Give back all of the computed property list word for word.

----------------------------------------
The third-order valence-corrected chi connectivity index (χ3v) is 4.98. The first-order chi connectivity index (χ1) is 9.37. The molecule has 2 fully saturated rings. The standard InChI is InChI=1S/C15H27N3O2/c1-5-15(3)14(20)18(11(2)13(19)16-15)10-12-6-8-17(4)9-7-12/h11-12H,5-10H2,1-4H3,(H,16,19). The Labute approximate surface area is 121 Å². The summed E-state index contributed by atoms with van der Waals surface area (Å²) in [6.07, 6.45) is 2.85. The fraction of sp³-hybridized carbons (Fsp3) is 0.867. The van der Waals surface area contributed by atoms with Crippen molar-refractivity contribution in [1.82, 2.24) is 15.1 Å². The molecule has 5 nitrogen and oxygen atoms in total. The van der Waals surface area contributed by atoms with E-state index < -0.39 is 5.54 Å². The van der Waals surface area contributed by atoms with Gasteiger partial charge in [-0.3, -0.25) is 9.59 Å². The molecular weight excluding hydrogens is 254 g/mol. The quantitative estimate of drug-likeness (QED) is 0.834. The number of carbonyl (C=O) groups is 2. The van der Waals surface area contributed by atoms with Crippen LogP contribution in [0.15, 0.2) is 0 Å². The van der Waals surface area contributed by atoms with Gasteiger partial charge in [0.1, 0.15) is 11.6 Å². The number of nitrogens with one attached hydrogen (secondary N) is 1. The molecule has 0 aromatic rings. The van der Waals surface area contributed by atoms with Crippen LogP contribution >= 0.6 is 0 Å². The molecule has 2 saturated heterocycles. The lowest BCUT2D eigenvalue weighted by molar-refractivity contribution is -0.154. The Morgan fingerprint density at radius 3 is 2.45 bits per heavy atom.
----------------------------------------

The third-order valence-corrected chi connectivity index (χ3v) is 4.98. The first-order chi connectivity index (χ1) is 9.37. The molecule has 2 fully saturated rings. The standard InChI is InChI=1S/C15H27N3O2/c1-5-15(3)14(20)18(11(2)13(19)16-15)10-12-6-8-17(4)9-7-12/h11-12H,5-10H2,1-4H3,(H,16,19). The Labute approximate surface area is 121 Å². The summed E-state index contributed by atoms with van der Waals surface area (Å²) in [6.07, 6.45) is 2.85. The fraction of sp³-hybridized carbons (Fsp3) is 0.867. The van der Waals surface area contributed by atoms with Crippen molar-refractivity contribution in [1.82, 2.24) is 15.1 Å². The molecule has 5 nitrogen and oxygen atoms in total. The van der Waals surface area contributed by atoms with E-state index < -0.39 is 5.54 Å². The van der Waals surface area contributed by atoms with Gasteiger partial charge in [-0.3, -0.25) is 9.59 Å². The molecular weight excluding hydrogens is 254 g/mol. The quantitative estimate of drug-likeness (QED) is 0.834. The number of carbonyl (C=O) groups is 2. The van der Waals surface area contributed by atoms with Crippen LogP contribution in [0.15, 0.2) is 0 Å². The van der Waals surface area contributed by atoms with Gasteiger partial charge in [0.1, 0.15) is 11.6 Å². The number of nitrogens with one attached hydrogen (secondary N) is 1. The molecule has 0 aromatic rings. The van der Waals surface area contributed by atoms with Crippen LogP contribution >= 0.6 is 0 Å². The molecule has 2 saturated heterocycles. The lowest BCUT2D eigenvalue weighted by molar-refractivity contribution is -0.154. The Morgan fingerprint density at radius 3 is 2.45 bits per heavy atom.